The only souvenir I wish to bring from here, beyond the inner connections with the energies of this place, is a t-shirt with PEACE written on it in Arabic, Hebrew, and English. So much hurt, so much pain, and yet the potential for so much good. Out of the slimy depths grows the lotus flower. As we enter this time of great change in the human psyche it will be interesting to observe how it plays out here. It is truly a fiery crucible of transformation, in human and spiritual terms, and as such is capable of producing great change. Peace unfolded in South Africa and in Ireland. Why not in Jeru Salem – the City of Peace? Let’s watch this space.

Jerusalem is for Christendom a place of “miracles”. Here are some others from the Casa De Dom Inácio:

Hello,

My name is Alvise Migotto. I’m a Canadian living in Brazil since 1994. In February 2008, our daughter (now 6) was diagnosed with Severe Chronic Neutropenia. She had been receiving medical treatment - there is no known cure - since October, 2008. Even while on medication, her neutrophil count was always low. Since our first visit to the Casa Dom Inácio in Abadiânia last April, all blood tests have been normal, even without medication, from which she has been taken off since May. There are no longer any signs of Neutropenia.

When we returned from our fist visit to Abadiânia, I wrote “Easter at the Casa 2010”. This music was received from the Entities and completed in gratitude for the healing received by our daughter at the Casa de Dom Inácio. It was first aired publicly at the request of John of God during healing sessions at the Casa de Dom Inácio on July 9, 2010, where it is used in the “Current” room.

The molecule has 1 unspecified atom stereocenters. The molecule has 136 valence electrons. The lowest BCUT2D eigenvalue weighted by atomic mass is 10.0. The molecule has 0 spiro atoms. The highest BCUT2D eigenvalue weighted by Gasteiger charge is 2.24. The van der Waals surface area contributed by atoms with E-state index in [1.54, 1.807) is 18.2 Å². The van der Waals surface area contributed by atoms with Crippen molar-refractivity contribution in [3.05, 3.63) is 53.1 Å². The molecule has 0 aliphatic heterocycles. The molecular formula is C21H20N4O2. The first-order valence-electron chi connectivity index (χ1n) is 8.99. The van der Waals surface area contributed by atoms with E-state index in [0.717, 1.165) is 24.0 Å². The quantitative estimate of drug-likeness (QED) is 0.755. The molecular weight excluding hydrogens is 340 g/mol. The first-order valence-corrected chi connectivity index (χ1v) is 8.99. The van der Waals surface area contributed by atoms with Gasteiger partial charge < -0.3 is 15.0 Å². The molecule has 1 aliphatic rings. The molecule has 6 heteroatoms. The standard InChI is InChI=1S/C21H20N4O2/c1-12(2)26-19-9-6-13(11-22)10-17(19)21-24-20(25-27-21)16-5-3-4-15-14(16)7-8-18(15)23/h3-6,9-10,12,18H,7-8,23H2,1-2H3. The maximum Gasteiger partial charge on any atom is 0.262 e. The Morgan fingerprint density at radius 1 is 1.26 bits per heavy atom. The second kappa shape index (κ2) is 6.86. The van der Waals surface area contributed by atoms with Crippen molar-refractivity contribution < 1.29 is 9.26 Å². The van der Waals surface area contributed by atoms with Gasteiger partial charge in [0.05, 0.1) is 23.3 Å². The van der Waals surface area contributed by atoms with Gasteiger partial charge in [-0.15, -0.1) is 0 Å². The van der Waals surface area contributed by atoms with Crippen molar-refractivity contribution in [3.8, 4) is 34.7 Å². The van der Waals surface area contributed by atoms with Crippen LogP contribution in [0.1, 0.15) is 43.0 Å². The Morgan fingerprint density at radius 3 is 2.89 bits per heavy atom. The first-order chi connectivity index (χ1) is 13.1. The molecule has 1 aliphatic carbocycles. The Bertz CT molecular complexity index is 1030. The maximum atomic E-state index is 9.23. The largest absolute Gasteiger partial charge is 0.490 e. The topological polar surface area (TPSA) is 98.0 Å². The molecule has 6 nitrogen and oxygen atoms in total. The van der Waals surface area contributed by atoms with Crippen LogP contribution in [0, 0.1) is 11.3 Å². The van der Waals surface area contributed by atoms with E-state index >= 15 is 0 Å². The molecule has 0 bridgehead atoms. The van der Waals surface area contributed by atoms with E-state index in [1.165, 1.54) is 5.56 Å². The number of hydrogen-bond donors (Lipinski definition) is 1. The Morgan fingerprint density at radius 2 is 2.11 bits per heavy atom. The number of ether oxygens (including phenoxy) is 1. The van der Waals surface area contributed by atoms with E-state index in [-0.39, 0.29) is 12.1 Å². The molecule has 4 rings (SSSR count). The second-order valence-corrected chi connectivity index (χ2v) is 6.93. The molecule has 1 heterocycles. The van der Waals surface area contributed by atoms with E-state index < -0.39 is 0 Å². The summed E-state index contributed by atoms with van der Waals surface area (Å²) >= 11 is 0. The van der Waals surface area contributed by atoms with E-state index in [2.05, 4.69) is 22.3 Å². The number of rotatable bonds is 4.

If I may, I’d like to suggest it for use with your crystal bed treatments.
You can listen to it here: www.tunecore.com/music/alvisemigotto

I’m currently working on more music for relaxation, meditation and healing and will upload as each piece is completed.

If you consider its use during your treatments, kindly let me know.
Recommended use: For the first listenings, use headphones in a quiet environment with no aural or visual distractions, focusing concentration only on the music. Maintain a comfortable sitting of lying position while keeping the spine straight. Invoke the healing Entities of Light (or any entity, being or force of your choice) and request the healing you desire and deserve. Avoid playing as background music for the first few listenings.
Enjoy.

Note: this music does not contain any subliminal material, suggestions, binaural beats or other brain entrainment techniques.

Sincerely,

Alvise Migotto
www.anima13.com.br

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The link below describes a wonderful (2 short paragraphs and amazing photo) paranormal story surrounding a bottle of Casa herbs. Enjoy! The person in question is known to me and her story of healing is medical fact.

Casa herbs story

Arohanui
Peter